Union of Ontario Indians
TORONTO - Jennifer Ashawasegai, news director at Moose FM Parry Sound, is the recipient of the 2008 Debwewin Citation - an award that recognizes and encourages excellence in reporting about First Nations issues by aboriginal and non-native journalists.
Ashawasegai, citizen of Henvey Inlet First Nation and the mother of two teenagers, was presented the award today by Anishinabek Nation Grand Council Chief John Beaucage at the Canadian Aboriginal Festival held at the Rogers Centre.
"This award recognizes excellence and truth in reporting on First Nations issues within our territory. Ms. Ashawasegai clearly demonstrates these values time and time again," said Grand Council Chief John Beaucage.
"Jennifer is always the first reporter to call me on any First Nations' issue," said Beaucage. "When the Union of Ontario Indians sends out a news release, we know we'll hear from Jennifer. While she is always objective and tenacious, she is very proud of her Anishinaabe culture and it shows through her reporting."
Ashawasegai produces "Bamoseda", a one-hour aboriginal news magazine that can be heard weekly on the Haliburton Broadcasting Group Inc. stations in Timmins, Parry Sound, Kapuskasing, Elliot Lake and Cochrane.
In addition to her regular duties as a radio journalist, she is a regular contributor to the Anishinabek News, a monthly publication produced by the Union of Ontario Indians. She studied journalism in the Aboriginal Media Program at First Nations Technical Institute on the Tyendinaga Mohawk Territory.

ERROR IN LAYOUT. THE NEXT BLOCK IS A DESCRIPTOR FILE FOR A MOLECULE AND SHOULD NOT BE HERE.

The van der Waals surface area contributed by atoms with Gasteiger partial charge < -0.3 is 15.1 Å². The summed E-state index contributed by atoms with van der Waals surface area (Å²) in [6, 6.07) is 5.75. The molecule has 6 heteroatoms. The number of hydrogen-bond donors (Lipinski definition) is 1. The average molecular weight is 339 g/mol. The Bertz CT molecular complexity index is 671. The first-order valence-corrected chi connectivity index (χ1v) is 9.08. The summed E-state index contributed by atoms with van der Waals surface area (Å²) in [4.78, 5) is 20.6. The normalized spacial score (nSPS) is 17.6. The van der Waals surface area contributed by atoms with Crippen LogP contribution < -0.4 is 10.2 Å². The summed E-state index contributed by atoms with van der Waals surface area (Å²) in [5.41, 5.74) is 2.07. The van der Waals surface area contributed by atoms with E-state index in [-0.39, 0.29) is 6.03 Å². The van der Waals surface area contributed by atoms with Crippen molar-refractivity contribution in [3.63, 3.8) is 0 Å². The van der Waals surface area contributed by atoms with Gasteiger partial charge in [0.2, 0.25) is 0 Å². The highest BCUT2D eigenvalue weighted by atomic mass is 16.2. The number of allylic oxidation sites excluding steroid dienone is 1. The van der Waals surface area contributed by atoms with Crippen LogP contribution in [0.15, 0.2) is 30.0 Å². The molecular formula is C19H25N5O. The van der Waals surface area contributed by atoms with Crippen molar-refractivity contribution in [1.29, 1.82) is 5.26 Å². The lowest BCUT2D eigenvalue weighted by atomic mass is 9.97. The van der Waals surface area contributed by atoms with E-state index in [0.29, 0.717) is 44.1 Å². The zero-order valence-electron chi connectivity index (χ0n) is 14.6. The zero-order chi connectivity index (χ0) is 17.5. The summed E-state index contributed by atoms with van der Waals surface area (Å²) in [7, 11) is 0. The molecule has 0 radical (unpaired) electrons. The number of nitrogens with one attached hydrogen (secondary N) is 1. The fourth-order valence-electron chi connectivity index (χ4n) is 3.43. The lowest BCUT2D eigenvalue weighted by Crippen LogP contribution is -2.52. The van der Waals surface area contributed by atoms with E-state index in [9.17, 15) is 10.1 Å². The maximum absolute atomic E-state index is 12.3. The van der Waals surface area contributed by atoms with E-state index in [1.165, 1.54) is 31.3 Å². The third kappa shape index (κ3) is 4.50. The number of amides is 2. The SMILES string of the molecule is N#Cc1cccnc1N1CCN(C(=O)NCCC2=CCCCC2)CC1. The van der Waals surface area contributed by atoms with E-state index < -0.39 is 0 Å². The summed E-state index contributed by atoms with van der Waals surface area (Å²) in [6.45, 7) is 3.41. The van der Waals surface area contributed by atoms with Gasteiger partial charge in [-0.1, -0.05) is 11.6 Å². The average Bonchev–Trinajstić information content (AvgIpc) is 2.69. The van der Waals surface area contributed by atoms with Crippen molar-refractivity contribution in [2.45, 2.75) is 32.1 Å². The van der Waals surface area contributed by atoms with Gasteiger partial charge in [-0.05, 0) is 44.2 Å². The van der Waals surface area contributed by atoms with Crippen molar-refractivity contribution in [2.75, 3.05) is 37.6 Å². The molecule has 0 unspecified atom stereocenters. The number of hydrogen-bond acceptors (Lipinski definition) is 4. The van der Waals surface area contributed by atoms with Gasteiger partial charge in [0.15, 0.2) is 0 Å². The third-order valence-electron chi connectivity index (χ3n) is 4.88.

The selection committee said Ashawasegai "demonstrates her
dedication to her work by working above and beyond the call of duty and takes whatever measures appropriate to engage in her local community. Her style is unique and she is one of the rare journalists who can deliver fair and balanced coverage of both Native and non-Native issues equally."
Debwewin is an eastern Ojibwe word which translates into "truth" in English, but which literally means "speaking from the heart".
Truth is one of the Seven Grandfather Teachings of the Anishinabek people, who believe that living a good life can only be accomplished through wisdom (nbwaakaswin), love (zaagidwin), respect (mnaadendmowin), bravery (aakdehewin), honesty (gwekwaadziwin), humility (dbaadendiziwin), and truth (debwewin).
According to the Debwewin Citation terms of reference, "For journalists, 'truth' should mean more than accuracy; it also implies fairness, balance and context." The award was first presented in 2002 to Toronto Star journalist Peter Edwards for his reporting on the events that led to the 1996 death of Anthony "Dudley" George in Ipperwash Provincial Park. Winners have included Lynn Johnston, who introduced First Nation characters, places and storylines into her world-famous comic strip "For Better or For Worse".
Rationale for the Debwewin Citations:
Due to the deficiencies of mainstream education curricula, most Canadians have been exposed to inaccurate and incomplete portrayals of aboriginal culture, tradition, and contemporary issues. As a result, mainstream media reporting is the primary public education source for information about Native issues, often with disastrous results.
"Aboriginal people are not well-represented by or in the media. Many Canadians know aboriginal people only as noble environmentalists, angry warriors, or pitiful victims. A full picture of their humanity is simply not available in the media. Mainstream media do not reflect aboriginal realities very well, nor do they offer much space to aboriginal peoples to tell their own stories."
- Report of the Royal Commission on Aboriginal Peoples, 1996
The Anishinabek Nation established the Union of Ontario Indians as its secretariat in 1949. The UOI is a political advocate for 42 member First Nations across Ontario. The Union of Ontario Indians is the oldest political organization in Ontario and can trace its roots back to the Confederacy of Three Fires, which existed long before European contact.